|2017 — 2021
||Burger, Kyle S.
R01Activity Code Description:
To support a discrete, specified, circumscribed project to be performed by the named investigator(s) in an area representing his or her specific interest and competencies.
Neurobehavioral Plasticity to Regular Sugar-Sweetened Beverage Intake; An Fmri Experiment
@ Univ of North Carolina Chapel Hill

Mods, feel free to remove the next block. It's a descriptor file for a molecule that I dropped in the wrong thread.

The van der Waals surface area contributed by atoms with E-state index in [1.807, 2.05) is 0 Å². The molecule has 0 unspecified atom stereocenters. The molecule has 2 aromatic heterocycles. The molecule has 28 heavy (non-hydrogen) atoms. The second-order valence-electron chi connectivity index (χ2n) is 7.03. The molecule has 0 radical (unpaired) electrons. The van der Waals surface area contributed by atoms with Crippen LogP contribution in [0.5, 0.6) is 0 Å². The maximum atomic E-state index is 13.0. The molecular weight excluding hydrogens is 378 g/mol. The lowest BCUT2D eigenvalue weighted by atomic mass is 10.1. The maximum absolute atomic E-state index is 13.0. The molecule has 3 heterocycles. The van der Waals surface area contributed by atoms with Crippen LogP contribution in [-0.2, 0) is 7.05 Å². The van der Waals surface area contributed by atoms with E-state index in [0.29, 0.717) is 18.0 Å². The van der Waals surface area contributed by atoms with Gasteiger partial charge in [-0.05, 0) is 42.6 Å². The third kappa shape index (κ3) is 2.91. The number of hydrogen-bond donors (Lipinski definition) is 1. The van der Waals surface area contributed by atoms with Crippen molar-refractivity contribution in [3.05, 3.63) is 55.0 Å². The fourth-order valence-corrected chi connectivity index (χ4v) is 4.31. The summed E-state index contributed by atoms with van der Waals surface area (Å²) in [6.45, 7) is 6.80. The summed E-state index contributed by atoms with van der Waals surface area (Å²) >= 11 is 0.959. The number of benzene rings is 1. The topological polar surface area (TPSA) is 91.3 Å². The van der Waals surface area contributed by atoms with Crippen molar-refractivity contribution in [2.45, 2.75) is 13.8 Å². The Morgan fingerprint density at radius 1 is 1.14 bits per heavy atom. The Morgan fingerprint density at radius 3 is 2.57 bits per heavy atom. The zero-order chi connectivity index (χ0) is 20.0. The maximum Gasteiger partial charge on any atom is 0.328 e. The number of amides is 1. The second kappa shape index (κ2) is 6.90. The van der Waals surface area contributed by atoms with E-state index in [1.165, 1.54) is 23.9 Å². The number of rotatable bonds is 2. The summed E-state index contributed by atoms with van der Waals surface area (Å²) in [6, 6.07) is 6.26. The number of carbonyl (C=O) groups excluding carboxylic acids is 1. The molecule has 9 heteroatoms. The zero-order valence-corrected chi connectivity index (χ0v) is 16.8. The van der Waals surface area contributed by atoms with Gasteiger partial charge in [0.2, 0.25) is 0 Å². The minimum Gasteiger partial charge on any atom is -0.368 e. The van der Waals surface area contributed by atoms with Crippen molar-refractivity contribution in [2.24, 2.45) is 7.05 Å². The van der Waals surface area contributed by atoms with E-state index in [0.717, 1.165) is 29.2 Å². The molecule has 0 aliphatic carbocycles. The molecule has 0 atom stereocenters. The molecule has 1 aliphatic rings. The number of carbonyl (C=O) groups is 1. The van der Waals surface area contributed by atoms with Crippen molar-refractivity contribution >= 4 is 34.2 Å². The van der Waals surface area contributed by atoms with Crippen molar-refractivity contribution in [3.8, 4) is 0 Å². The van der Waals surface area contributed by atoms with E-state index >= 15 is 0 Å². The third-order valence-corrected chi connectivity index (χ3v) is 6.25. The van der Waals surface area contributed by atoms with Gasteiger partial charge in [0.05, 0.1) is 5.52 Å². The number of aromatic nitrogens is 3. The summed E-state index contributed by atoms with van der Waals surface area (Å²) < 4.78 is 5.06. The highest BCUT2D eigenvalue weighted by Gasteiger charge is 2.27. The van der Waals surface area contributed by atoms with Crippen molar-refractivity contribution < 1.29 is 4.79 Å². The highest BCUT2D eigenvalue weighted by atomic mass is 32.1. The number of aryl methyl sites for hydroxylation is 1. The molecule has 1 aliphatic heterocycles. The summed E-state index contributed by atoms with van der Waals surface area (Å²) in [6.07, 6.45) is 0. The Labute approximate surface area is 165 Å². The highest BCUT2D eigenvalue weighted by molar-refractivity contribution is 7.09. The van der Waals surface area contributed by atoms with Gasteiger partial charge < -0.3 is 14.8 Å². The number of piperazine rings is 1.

SUMMARY The proposed project address critical gaps in the understanding of the strength, specificity and persistence of neurobehavioral adaptions that occur in the initial period of repeated consumption of a branded sugar sweetened beverage (SSB). Half of Americans consume SSBs on any given day1. Regular SSB intake is considered a contributing factor to excess energy intake, weight gain, and obesity2?4, which impacts 70% of Americans5. A contributing factor to repeated SSB consumption is sugar intake causes to the release of dopamine (DA) and opioids in the striatum6, providing positive reinforcement. As such, multiple brain-based models of food reward-driven obesity have been proposed, largely focusing on the striatum and executive functioning7?14. These brain-based models of obesity have elucidated risk factors for overconsumption of high- sugar foods; however, data supporting these competing models rely heavily on observational studies in small samples. Importantly, previous reports from our lab and others directly implicate eating behavior patterns as a vital contributor to aberrant neurobehavioral responses to food stimuli. However, without experimental evidence, there are fundamental gaps in our knowledge about the neurobehavioral adaptations that occur as an individual begins to regularly consume a SSB prior to weight change. As observational data suggest, it is also crucial to examine individual difference factors that may exacerbate or protect against adaptations associated with regular SSB intake, as well as whether these adaptions are specific. As such, we completed a small, randomized controlled trial that assigned daily consumption of SSBs over 21 days. Results supported the hypothesis that regular SSB intake results in specified neural, behavioral, and perceptual adaptions that may increase risk for habitual consumption. To confirm and expand these preliminary data, we will randomly assign 230 young adults (18-28 years old, BMI 18-34) to consume branded versions of either flavored SSBs or unsweetened, flavored beverages daily for 3 weeks. Aim 1 will investigate specific neurobehavioral effects of repeated intake of novel SSB and logo exposure relative to unsweetened, flavored control beverages/logos, allowing for the direct test of the impact of regular high sugar beverage intake. Aim 2 will test whether individual difference factors previously implicated in obesity (e.g., overweight, SSB consumption, genetic predisposition for compromised DA functioning, Pavlovian learning) moderate the neurobehavioral response patterns as a function of daily SSB intake. This will allow us to identify exacerbating and/or protective factors of neurobehavioral adaptions as an individual begins to regularly consume a SSB. Aim 3 will examine group- and individual-level differences in extinction effects resulting from cessation of daily SSB intake, which will allow for a greater understanding of the persistence of adaptations once the beverage is removed. Collectively, these aims provide a robust examination of adaptations to regular intake of a branded SSB that promise to meaningfully advance the understanding of the maintenance and escalation of sugar intake.